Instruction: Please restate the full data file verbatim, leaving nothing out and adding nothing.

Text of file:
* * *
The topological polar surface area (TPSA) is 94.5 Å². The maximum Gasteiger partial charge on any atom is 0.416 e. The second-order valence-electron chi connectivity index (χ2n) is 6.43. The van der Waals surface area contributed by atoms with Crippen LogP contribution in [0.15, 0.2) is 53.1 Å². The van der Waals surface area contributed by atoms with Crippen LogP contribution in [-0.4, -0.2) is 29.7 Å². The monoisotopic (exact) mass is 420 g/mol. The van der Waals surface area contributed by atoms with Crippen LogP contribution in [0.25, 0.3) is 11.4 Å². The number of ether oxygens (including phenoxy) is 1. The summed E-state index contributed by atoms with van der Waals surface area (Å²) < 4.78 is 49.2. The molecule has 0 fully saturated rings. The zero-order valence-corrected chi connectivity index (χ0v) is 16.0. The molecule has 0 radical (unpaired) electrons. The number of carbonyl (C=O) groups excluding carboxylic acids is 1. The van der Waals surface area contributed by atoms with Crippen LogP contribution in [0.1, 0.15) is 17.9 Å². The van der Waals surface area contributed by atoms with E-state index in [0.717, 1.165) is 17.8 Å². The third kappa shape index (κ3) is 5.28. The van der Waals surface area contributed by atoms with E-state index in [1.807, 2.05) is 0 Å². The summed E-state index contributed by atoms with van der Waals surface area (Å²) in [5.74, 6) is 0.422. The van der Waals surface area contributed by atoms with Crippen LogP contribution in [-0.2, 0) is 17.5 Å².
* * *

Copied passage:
The topological polar surface area (TPSA) is 94.5 Å². The maximum Gasteiger partial charge on any atom is 0.416 e. The second-order valence-electron chi connectivity index (χ2n) is 6.43. The van der Waals surface area contributed by atoms with Crippen LogP contribution in [0.15, 0.2) is 53.1 Å². The van der Waals surface area contributed by atoms with Crippen LogP contribution in [-0.4, -0.2) is 29.7 Å². The monoisotopic (exact) mass is 420 g/mol. The van der Waals surface area contributed by atoms with Crippen LogP contribution in [0.25, 0.3) is 11.4 Å². The number of ether oxygens (including phenoxy) is 1. The summed E-state index contributed by atoms with van der Waals surface area (Å²) < 4.78 is 49.2. The molecule has 0 fully saturated rings. The zero-order valence-corrected chi connectivity index (χ0v) is 16.0. The molecule has 0 radical (unpaired) electrons. The number of carbonyl (C=O) groups excluding carboxylic acids is 1. The van der Waals surface area contributed by atoms with Crippen LogP contribution in [0.1, 0.15) is 17.9 Å². The van der Waals surface area contributed by atoms with E-state index in [0.717, 1.165) is 17.8 Å². The third kappa shape index (κ3) is 5.28. The van der Waals surface area contributed by atoms with E-state index in [1.807, 2.05) is 0 Å². The summed E-state index contributed by atoms with van der Waals surface area (Å²) in [5.74, 6) is 0.422. The van der Waals surface area contributed by atoms with Crippen LogP contribution in [-0.2, 0) is 17.5 Å².